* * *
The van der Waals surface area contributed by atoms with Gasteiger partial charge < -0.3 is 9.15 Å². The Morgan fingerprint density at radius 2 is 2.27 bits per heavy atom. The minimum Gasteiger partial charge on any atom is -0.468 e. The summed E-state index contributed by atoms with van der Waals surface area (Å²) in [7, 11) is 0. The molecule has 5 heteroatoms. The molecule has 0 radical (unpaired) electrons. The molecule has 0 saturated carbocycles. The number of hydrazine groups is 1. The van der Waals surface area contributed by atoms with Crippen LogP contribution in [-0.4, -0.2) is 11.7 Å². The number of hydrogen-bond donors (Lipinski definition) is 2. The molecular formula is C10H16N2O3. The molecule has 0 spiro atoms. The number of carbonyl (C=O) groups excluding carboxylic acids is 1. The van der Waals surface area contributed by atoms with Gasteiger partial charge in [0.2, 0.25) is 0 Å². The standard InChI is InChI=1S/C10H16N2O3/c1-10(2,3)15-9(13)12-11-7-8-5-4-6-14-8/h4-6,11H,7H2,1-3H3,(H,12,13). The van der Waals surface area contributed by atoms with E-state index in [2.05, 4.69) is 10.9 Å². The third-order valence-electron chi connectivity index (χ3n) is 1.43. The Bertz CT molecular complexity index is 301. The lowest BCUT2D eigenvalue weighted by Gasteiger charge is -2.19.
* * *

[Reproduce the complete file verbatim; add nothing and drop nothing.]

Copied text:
The van der Waals surface area contributed by atoms with Gasteiger partial charge < -0.3 is 9.15 Å². The Morgan fingerprint density at radius 2 is 2.27 bits per heavy atom. The minimum Gasteiger partial charge on any atom is -0.468 e. The summed E-state index contributed by atoms with van der Waals surface area (Å²) in [7, 11) is 0. The molecule has 5 heteroatoms. The molecule has 0 radical (unpaired) electrons. The molecule has 0 saturated carbocycles. The number of hydrazine groups is 1. The van der Waals surface area contributed by atoms with Crippen LogP contribution in [-0.4, -0.2) is 11.7 Å². The number of hydrogen-bond donors (Lipinski definition) is 2. The molecular formula is C10H16N2O3. The molecule has 0 spiro atoms. The number of carbonyl (C=O) groups excluding carboxylic acids is 1. The van der Waals surface area contributed by atoms with Gasteiger partial charge in [0.2, 0.25) is 0 Å². The standard InChI is InChI=1S/C10H16N2O3/c1-10(2,3)15-9(13)12-11-7-8-5-4-6-14-8/h4-6,11H,7H2,1-3H3,(H,12,13). The van der Waals surface area contributed by atoms with E-state index in [2.05, 4.69) is 10.9 Å². The third-order valence-electron chi connectivity index (χ3n) is 1.43. The Bertz CT molecular complexity index is 301. The lowest BCUT2D eigenvalue weighted by Gasteiger charge is -2.19.